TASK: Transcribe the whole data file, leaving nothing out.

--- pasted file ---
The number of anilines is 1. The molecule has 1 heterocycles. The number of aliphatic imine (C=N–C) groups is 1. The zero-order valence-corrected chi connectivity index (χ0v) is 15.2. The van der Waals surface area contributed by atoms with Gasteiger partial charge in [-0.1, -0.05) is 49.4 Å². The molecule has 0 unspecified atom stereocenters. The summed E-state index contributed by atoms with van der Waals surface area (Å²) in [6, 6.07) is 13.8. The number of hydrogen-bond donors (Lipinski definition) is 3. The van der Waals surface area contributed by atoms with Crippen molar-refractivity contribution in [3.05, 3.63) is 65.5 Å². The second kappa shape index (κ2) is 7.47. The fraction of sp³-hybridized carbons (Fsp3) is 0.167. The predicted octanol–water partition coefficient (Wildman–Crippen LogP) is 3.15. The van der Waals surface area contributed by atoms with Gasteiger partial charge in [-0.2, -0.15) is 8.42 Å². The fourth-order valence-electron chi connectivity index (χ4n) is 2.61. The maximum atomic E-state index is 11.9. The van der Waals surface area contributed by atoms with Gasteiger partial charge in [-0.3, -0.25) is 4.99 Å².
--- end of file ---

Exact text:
The number of anilines is 1. The molecule has 1 heterocycles. The number of aliphatic imine (C=N–C) groups is 1. The zero-order valence-corrected chi connectivity index (χ0v) is 15.2. The van der Waals surface area contributed by atoms with Gasteiger partial charge in [-0.1, -0.05) is 49.4 Å². The molecule has 0 unspecified atom stereocenters. The summed E-state index contributed by atoms with van der Waals surface area (Å²) in [6, 6.07) is 13.8. The number of hydrogen-bond donors (Lipinski definition) is 3. The van der Waals surface area contributed by atoms with Crippen molar-refractivity contribution in [3.05, 3.63) is 65.5 Å². The second kappa shape index (κ2) is 7.47. The fraction of sp³-hybridized carbons (Fsp3) is 0.167. The predicted octanol–water partition coefficient (Wildman–Crippen LogP) is 3.15. The van der Waals surface area contributed by atoms with Gasteiger partial charge in [-0.2, -0.15) is 8.42 Å². The fourth-order valence-electron chi connectivity index (χ4n) is 2.61. The maximum atomic E-state index is 11.9. The van der Waals surface area contributed by atoms with Gasteiger partial charge in [-0.3, -0.25) is 4.99 Å².